WASHINGTON -- The United States' withdrawal from the landmark Anti-Ballistic Missile treaty is a slap at Russia, China and most of America's European allies. But President Bush's timing in signaling the pullout may limit the damage, thanks to a crest of international good will in the war on terrorism.
''His popularity in this country is very high. Secondly, he certainly appears to be winning the war in Afghanistan. So in that sense, he's taking double advantage of his popularity at home and abroad,'' said John Issacs of Council for a Livable World, an arms-control group that opposes Bush's move.
Congress is also preoccupied with trying to finish work on must-pass spending bills so it can adjourn for the year -- and has little time to block such a move, even if it was so inclined.
Bush is expected to announce on Thursday that the United States is withdrawing from the 1972 ABM treaty, which expressly bans national missile defenses.
He tried to strike a deal with Russian President Vladimir Putin that would allow the United States to move to a next phase of testing in its missile defense program -- beginning construction next spring on silos and a testing command center near Fairbanks, Alaska.
But Russia, which cannot afford a national missile defense, views the ABM treaty as a bedrock pact on which all subsequent nuclear arms-reduction treaties rest. Furthermore, Putin wasn't in a mood to compromise further, having already taken heat from Russian conservatives and the military for giving too much away to the United States.
''We have not been able to resolve this disagreement,'' Secretary of State Colin Powell said glumly in Moscow after a final unsuccessful effort to reach a deal with Putin in the Kremlin on Monday.
America's European allies have argued against scrapping the ABM treaty so the United States can build a missile defense. They assert that would prompt Russia and China to build more and more missiles to keep their own nuclear forces credible. They claim the ABM has maintained strategic stability for 30 years.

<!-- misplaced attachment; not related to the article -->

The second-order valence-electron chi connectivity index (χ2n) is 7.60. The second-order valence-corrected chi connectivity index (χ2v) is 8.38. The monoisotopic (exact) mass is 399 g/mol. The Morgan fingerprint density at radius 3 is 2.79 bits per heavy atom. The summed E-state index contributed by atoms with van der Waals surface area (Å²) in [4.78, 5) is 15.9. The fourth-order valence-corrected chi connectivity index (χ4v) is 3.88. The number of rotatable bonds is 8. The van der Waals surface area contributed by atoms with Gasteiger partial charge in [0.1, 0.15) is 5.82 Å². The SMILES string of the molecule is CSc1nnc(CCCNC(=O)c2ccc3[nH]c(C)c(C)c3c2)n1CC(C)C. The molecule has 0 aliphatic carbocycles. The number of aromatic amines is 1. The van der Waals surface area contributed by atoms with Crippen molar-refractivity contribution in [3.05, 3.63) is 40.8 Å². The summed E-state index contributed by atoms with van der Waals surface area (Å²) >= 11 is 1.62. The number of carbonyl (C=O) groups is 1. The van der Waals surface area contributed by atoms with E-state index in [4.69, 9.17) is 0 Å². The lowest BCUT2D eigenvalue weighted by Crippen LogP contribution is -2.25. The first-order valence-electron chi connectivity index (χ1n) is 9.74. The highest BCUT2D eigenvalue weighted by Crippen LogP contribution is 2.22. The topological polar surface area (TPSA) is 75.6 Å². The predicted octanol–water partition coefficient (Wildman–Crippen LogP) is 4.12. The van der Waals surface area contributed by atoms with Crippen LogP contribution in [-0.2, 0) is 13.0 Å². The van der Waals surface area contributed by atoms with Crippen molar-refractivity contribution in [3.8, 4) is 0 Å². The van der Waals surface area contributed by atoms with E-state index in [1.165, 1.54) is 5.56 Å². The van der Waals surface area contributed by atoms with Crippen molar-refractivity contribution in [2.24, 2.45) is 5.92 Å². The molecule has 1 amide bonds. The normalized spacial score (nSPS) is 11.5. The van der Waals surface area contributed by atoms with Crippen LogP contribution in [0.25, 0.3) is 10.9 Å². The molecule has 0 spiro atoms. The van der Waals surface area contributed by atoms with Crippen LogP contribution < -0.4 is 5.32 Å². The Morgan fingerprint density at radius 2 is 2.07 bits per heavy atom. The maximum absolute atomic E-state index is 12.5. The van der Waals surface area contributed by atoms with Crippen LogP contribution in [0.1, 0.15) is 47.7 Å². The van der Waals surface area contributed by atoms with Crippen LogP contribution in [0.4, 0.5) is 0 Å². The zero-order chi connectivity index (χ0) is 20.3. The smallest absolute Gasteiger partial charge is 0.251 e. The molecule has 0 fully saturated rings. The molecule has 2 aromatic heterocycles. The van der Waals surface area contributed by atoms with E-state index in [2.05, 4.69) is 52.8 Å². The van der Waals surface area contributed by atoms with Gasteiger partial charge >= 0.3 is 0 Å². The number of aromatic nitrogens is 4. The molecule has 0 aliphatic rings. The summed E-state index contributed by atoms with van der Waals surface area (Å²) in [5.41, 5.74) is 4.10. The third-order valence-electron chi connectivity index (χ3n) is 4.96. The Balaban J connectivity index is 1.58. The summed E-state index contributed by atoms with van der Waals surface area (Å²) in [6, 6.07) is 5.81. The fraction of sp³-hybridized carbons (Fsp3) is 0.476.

Russians have been opposed because it would put them at a military disadvantage and further rub in America's technological superiority. And Chinese leaders fear that such a system could totally neutralize their batam nuclear force of fewer than 20 long-range nuclear missiles.
Bush has been threatening for months to exercise a clause in the ABM treaty that allows either side to withdraw by giving six-months' notice.
Many nations worry that a U.S. missile defense shield would only start a new arms race with Russia and China, and lead to more nuclear instability. But the September 11 terror attacks gave allies real threats to worry about -- not just potential ones.
German Chancellor Gerhard Schroeder, a strong proponent of the ABM treaty, said differences remain with the United States. ''Let's not beat around the bush. Those differences are going to lead to some degree of upheaval,'' he said. ''But they must not, and I think they will not, lead to any kind of major crisis here.''
Bush claims the system, which could cost up to $80 billion, is not intended as a defense against missiles from Russia -- which, like the United States, still has roughly 6,000 long-range ballistic missiles fitted with nuclear warheads -- but from a limited attack from a rogue or terrorist nation.
However, it could also defend U.S. cities from an accidental firing of a Russian or Chinese missile.
The Sept. 11 attacks have only intensified Bush's resolve. ''I wish I could report to the American people that this threat does not exist, that our enemy is content with car bombs and box cutters, but I cannot,'' Bush said earlier this week.
It was not clear when the six-month clock would begin on the U.S. withdrawal from the treaty -- from the time of Bush's expected Thursday announcement, or from Jan 1, 2002.
''I'm not in a position to make any predictions,'' White House press secretary Ari Fleischer said.
In any event, the United States seems almost certain to use the six-month period to try to gain Moscow's last-ditch acquiesence.
''We will continue to work together on defense,'' State Department spokesman Richard Boucher said. He said the United States was ''willing to work out all kinds of arrangements'' to allow missile-defense testing to go forward without having to scrap the ABM treaty.
Sen. Carl Levin, D-Mich., chairman of the Senate Armed Services Committee, urged U.S. restraint.
''There is no need to withdraw in terms of our testing program in the coming year,'' Levin said. ''Unilateral withdrawal will likely lead to an action-reaction cycle...and that kind of arms race would not make us more secure.''
EDITOR'S NOTE: Tom Raum has covered national and international affairs for The Associated Press since 1973.
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